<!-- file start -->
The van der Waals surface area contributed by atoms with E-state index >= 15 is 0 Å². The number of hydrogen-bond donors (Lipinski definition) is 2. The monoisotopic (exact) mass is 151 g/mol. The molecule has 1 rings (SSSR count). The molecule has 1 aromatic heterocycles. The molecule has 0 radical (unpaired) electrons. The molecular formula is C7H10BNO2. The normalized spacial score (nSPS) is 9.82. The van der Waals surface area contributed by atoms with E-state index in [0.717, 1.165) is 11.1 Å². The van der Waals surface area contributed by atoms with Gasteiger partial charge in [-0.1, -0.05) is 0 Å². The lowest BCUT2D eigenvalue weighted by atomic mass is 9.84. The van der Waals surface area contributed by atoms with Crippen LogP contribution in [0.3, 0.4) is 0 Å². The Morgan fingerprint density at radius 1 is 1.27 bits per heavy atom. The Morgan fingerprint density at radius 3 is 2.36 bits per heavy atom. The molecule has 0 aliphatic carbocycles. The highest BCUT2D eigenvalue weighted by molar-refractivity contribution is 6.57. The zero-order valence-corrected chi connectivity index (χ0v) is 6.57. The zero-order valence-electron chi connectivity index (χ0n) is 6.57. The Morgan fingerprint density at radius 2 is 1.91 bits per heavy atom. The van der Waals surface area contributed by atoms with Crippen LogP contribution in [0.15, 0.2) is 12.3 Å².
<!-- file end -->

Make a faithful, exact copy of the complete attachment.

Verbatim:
The van der Waals surface area contributed by atoms with E-state index >= 15 is 0 Å². The number of hydrogen-bond donors (Lipinski definition) is 2. The monoisotopic (exact) mass is 151 g/mol. The molecule has 1 rings (SSSR count). The molecule has 1 aromatic heterocycles. The molecule has 0 radical (unpaired) electrons. The molecular formula is C7H10BNO2. The normalized spacial score (nSPS) is 9.82. The van der Waals surface area contributed by atoms with E-state index in [0.717, 1.165) is 11.1 Å². The van der Waals surface area contributed by atoms with Gasteiger partial charge in [-0.1, -0.05) is 0 Å². The lowest BCUT2D eigenvalue weighted by atomic mass is 9.84. The van der Waals surface area contributed by atoms with Crippen LogP contribution in [0.3, 0.4) is 0 Å². The Morgan fingerprint density at radius 1 is 1.27 bits per heavy atom. The Morgan fingerprint density at radius 3 is 2.36 bits per heavy atom. The molecule has 0 aliphatic carbocycles. The highest BCUT2D eigenvalue weighted by molar-refractivity contribution is 6.57. The zero-order valence-corrected chi connectivity index (χ0v) is 6.57. The zero-order valence-electron chi connectivity index (χ0n) is 6.57. The Morgan fingerprint density at radius 2 is 1.91 bits per heavy atom. The van der Waals surface area contributed by atoms with Crippen LogP contribution in [0.15, 0.2) is 12.3 Å².